Weingut Johannishof Rudesheimer Berg Rottland Riesling Spatlese 2008
Riesling from Rheingau, Germany
Due to the favorable micro-climate the wines reach great ripeness levels in combination with the fine fruity acidity, lot of complexity and harmony. The Rüdesheimer Berg Rottland Spätlese has a distinctive Riesling aroma with rich fruit aromas reminiscent of apricot.
Residual sugar: 75.1 g/l
Wine Enthusiast - "A stunning expression of place, very mineral but with enough juicy stone fruit nuances to be immediately likeable. It’s tight and focused, showing excellent balance and a long, perfumed finish. Drink now (think sushi) or stash away for five or more years for a more laid-back style."
The Wine Advocate - "While only 7.5% in alcohol, at 70 grams in residual sugar the Eser 2008 Rudesheimer Berg Rottland Riesling Spatlese actually represents a concerted attempt to dial back sweetness from where its been for this bottling in recent years. Ripe peach and yellow plum are tinged with a prickling pungency of citrus rinds and spices that suggests to me there was a bit more botrytis present than Johannes Eser lets on, or perhaps realized. Lush and sweet as well as delicate on the palate, this finishes with welcome refreshment, its sheer persistence compensating for a slight lack of complexity, which may well emerge over the 12-15 years during which one could quite safely hold it. "
Weingut Johannishof Winery
Wine-growing can be traced back in the family in old documents to the year 1685. The origin of the proberty, originally a mill, dates back to 1790. Wine-growing in the vicinity of the Elsterbach stream is mentioned in a document in 817. "Two hides of land with vineyards which yield six tuns of wine," Emperor Lewis the Pious, Charlemagne`s son, recorded in a document in 817, " located in the place Elisa", by the present-day Elsterbach stream which flows past the manor house. The estate is run by Johannes and Sabine Eser by the support of Hans-Hermann and his wife Elfriede Eser. View all Weingut Johannishof Wines
About RheingauView a map of Rheingau wineries(RINE-gow)The steep, south-facing slopes overlooking the Rhine river are some of the most enviable in Germany. The region's wines are based almost completely on Riesling and all picking is done by hand. A bit further south than the Mosel, Rheingau grapes get some stronger sun, which is evident by the richer wines produced.
Notable FactsRheingau wines will be found in brown, flute-shaped bottles, and, like all of Germany, adheres to the strict quality levels based on ripeness. Floral and mineral characteristics are commonly found in these wines, with rounder fruit flavors and fuller bodies than wines from its sister in quality, the Mosel. The Rheingau also grows a bit of Pinot Noir (called spätburgunder) for the production of red wines, but these are not found often outside of Europe.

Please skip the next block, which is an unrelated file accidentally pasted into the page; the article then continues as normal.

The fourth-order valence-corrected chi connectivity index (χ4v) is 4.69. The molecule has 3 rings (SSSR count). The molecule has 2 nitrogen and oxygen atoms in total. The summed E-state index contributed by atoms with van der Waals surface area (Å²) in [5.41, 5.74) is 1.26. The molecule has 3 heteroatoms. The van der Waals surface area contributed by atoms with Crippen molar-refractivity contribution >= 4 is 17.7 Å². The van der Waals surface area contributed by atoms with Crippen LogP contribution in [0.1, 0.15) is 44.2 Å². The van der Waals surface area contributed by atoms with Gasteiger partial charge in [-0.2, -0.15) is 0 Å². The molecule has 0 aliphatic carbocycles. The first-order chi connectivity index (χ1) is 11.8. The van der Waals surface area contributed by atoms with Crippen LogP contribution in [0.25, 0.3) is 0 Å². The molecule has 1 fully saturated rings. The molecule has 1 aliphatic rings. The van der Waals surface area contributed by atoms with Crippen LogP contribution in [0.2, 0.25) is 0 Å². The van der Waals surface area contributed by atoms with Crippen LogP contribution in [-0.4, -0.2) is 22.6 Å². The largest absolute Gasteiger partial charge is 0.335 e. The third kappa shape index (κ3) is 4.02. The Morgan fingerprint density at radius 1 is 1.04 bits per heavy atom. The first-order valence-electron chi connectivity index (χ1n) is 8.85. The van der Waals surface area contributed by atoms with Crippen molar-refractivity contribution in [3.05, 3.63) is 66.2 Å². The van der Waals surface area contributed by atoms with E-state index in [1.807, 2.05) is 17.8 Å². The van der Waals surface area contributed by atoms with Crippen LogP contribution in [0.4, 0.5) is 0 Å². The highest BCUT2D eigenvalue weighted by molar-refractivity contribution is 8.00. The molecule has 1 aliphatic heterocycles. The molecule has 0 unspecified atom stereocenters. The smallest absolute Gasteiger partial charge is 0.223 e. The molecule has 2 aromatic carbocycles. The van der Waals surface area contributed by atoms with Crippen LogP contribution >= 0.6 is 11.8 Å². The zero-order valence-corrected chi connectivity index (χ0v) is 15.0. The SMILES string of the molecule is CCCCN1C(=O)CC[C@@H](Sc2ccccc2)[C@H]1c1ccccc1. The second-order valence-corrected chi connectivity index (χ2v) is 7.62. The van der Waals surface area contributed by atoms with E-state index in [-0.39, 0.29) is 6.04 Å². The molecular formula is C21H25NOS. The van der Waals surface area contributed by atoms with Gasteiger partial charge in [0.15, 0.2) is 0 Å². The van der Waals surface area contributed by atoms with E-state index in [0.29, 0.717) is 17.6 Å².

White Wine GuruWith some of the steepest and northernmost vineyards in the world, as well as the coolest climate, Germany produces some of the best white wines in the world, mainly Riesling. Delicate, age-worthy, intense and elegant are the typical descriptions for these wines. Note that “sweet” is not a common descriptor because the idea that most German wines are sweet is just not so. In fact, the majority of wines made in Germany are dry and more recently, the country is exporting value wines that are easy to drink, extremely food friendly and, luckily for some, containing labels that are easier to read!
The classification system of Germany is somewhat confusing. Like the rest of the old world, there's some hierarchy to it all. The categories are: Tafelwien (table wine), Landwein (land wine, similar to France's Vin de Pays) and the first “Q” level, QbA. QbA wines are easy-drinking and inexpensive – the only requirement being that the wine must come from one of Germany's thirteen official wine growing regions. The final level is QmP, which is the strictest level of German wines. The qualification consists of 6 levels, based on ripeness level at harvest, though that does not always translate into sweetness level.
Here are a few definitions to help in picking out a German QmP wine:
Kabinett(cab-ee-NET)The driest level, Kabinett is usually light-bodied, low to medium in alcohol, and fairly dry. Great everyday wine and food-friendly.
Spatlese(shpate-LAY-zuh)Grapes are picked a bit later than Kabinett (Spatlese means late harvest) and have a fuller, more intense body. Most wines of this level are dry although some are off-dry.
Auslese(OWSE-lay-zuh)Wines of this level are made from select grapes harvested even later than Spatlese. The grapes are selected in bunches to make sure they are of the perfect ripeness level. One step up in both body and sweetness, Auslese wines are balanced but with a bit more sweetness – perfect with spicy Indian food.
Beerenauslese(bare-ehn-owse-lay-zuh)The longer the words get, the higher up in sweetness level you rise. Like Auslese, the grapes are selected individually, but while Auslese is selected bunches, Beerenauslese are selected berries, and usually berries affected by botrytis, or noble rot, so you have an even more specific wine, which, in turn, increases both its sweetness level and its price.
Trockenbeerenauslese(trok-ehn-bare-ehn-owse-lay-zuh)Okay, so Trocken means dry in German and yet this wine is the sweetest of the German levels. The "trocken" comes into play as the berries picked for this wine are dried, intensifying the sugars. So the wine is made from late-harvest dried berries affected with botrytis - a combination that makes a decadent (and expensive!) bottle of wine. A treat if you are able to ever try one.
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